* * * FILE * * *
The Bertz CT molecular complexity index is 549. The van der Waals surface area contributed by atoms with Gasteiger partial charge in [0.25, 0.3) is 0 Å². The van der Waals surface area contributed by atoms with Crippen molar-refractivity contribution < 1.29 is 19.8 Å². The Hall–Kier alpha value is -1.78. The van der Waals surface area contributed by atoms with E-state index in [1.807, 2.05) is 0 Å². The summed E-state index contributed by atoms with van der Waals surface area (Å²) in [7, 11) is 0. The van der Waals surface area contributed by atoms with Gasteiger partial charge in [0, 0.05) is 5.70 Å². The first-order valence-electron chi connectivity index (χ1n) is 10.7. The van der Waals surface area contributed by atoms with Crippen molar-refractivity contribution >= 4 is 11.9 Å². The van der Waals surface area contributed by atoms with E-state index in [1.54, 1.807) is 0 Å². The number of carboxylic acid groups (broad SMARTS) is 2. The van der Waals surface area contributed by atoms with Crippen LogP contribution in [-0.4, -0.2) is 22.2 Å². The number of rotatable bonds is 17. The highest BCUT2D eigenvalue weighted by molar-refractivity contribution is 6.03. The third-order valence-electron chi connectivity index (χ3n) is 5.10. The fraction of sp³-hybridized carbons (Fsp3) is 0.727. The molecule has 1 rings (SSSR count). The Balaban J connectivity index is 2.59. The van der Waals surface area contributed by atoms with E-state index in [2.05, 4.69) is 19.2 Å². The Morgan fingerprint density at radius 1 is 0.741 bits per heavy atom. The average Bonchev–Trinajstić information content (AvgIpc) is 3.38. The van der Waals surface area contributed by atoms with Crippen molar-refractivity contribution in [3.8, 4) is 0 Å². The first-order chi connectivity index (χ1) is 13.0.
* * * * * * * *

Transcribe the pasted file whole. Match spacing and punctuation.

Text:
The Bertz CT molecular complexity index is 549. The van der Waals surface area contributed by atoms with Gasteiger partial charge in [0.25, 0.3) is 0 Å². The van der Waals surface area contributed by atoms with Crippen molar-refractivity contribution < 1.29 is 19.8 Å². The Hall–Kier alpha value is -1.78. The van der Waals surface area contributed by atoms with E-state index in [1.807, 2.05) is 0 Å². The summed E-state index contributed by atoms with van der Waals surface area (Å²) in [7, 11) is 0. The van der Waals surface area contributed by atoms with Gasteiger partial charge in [0, 0.05) is 5.70 Å². The first-order valence-electron chi connectivity index (χ1n) is 10.7. The van der Waals surface area contributed by atoms with Crippen molar-refractivity contribution >= 4 is 11.9 Å². The van der Waals surface area contributed by atoms with E-state index in [1.54, 1.807) is 0 Å². The number of carboxylic acid groups (broad SMARTS) is 2. The van der Waals surface area contributed by atoms with Crippen LogP contribution in [-0.4, -0.2) is 22.2 Å². The number of rotatable bonds is 17. The highest BCUT2D eigenvalue weighted by molar-refractivity contribution is 6.03. The third-order valence-electron chi connectivity index (χ3n) is 5.10. The fraction of sp³-hybridized carbons (Fsp3) is 0.727. The molecule has 1 rings (SSSR count). The Balaban J connectivity index is 2.59. The van der Waals surface area contributed by atoms with E-state index in [2.05, 4.69) is 19.2 Å². The Morgan fingerprint density at radius 1 is 0.741 bits per heavy atom. The average Bonchev–Trinajstić information content (AvgIpc) is 3.38. The van der Waals surface area contributed by atoms with Crippen molar-refractivity contribution in [3.8, 4) is 0 Å². The first-order chi connectivity index (χ1) is 13.0.